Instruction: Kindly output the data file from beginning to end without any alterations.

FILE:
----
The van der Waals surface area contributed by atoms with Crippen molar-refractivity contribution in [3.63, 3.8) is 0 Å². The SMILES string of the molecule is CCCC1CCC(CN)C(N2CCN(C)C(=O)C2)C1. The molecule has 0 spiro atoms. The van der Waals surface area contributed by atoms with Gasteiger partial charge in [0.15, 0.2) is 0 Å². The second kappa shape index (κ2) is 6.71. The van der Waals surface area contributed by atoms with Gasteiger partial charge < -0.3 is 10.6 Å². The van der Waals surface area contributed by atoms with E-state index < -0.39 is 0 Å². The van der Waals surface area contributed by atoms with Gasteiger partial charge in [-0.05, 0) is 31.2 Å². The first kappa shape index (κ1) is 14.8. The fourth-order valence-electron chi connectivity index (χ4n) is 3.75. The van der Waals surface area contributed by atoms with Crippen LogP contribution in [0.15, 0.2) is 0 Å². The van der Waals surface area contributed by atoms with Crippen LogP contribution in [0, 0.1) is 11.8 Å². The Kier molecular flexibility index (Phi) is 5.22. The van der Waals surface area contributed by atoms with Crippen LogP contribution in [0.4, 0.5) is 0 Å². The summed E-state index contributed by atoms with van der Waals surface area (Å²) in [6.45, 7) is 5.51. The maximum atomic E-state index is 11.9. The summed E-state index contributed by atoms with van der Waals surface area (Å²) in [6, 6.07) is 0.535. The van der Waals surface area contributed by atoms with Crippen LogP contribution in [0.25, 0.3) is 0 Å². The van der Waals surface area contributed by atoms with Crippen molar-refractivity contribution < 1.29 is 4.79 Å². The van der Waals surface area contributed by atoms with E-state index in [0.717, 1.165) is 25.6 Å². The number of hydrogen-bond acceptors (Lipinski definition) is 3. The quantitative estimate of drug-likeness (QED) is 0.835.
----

The van der Waals surface area contributed by atoms with Crippen molar-refractivity contribution in [3.63, 3.8) is 0 Å². The SMILES string of the molecule is CCCC1CCC(CN)C(N2CCN(C)C(=O)C2)C1. The molecule has 0 spiro atoms. The van der Waals surface area contributed by atoms with Gasteiger partial charge in [0.15, 0.2) is 0 Å². The second kappa shape index (κ2) is 6.71. The van der Waals surface area contributed by atoms with Gasteiger partial charge < -0.3 is 10.6 Å². The van der Waals surface area contributed by atoms with E-state index < -0.39 is 0 Å². The van der Waals surface area contributed by atoms with Gasteiger partial charge in [-0.05, 0) is 31.2 Å². The first kappa shape index (κ1) is 14.8. The fourth-order valence-electron chi connectivity index (χ4n) is 3.75. The van der Waals surface area contributed by atoms with Crippen LogP contribution in [0.15, 0.2) is 0 Å². The van der Waals surface area contributed by atoms with Crippen LogP contribution in [0, 0.1) is 11.8 Å². The Kier molecular flexibility index (Phi) is 5.22. The van der Waals surface area contributed by atoms with Crippen LogP contribution in [0.4, 0.5) is 0 Å². The summed E-state index contributed by atoms with van der Waals surface area (Å²) in [6.45, 7) is 5.51. The maximum atomic E-state index is 11.9. The summed E-state index contributed by atoms with van der Waals surface area (Å²) in [6, 6.07) is 0.535. The van der Waals surface area contributed by atoms with Crippen LogP contribution in [0.25, 0.3) is 0 Å². The van der Waals surface area contributed by atoms with Crippen molar-refractivity contribution < 1.29 is 4.79 Å². The van der Waals surface area contributed by atoms with E-state index in [0.717, 1.165) is 25.6 Å². The number of hydrogen-bond acceptors (Lipinski definition) is 3. The quantitative estimate of drug-likeness (QED) is 0.835.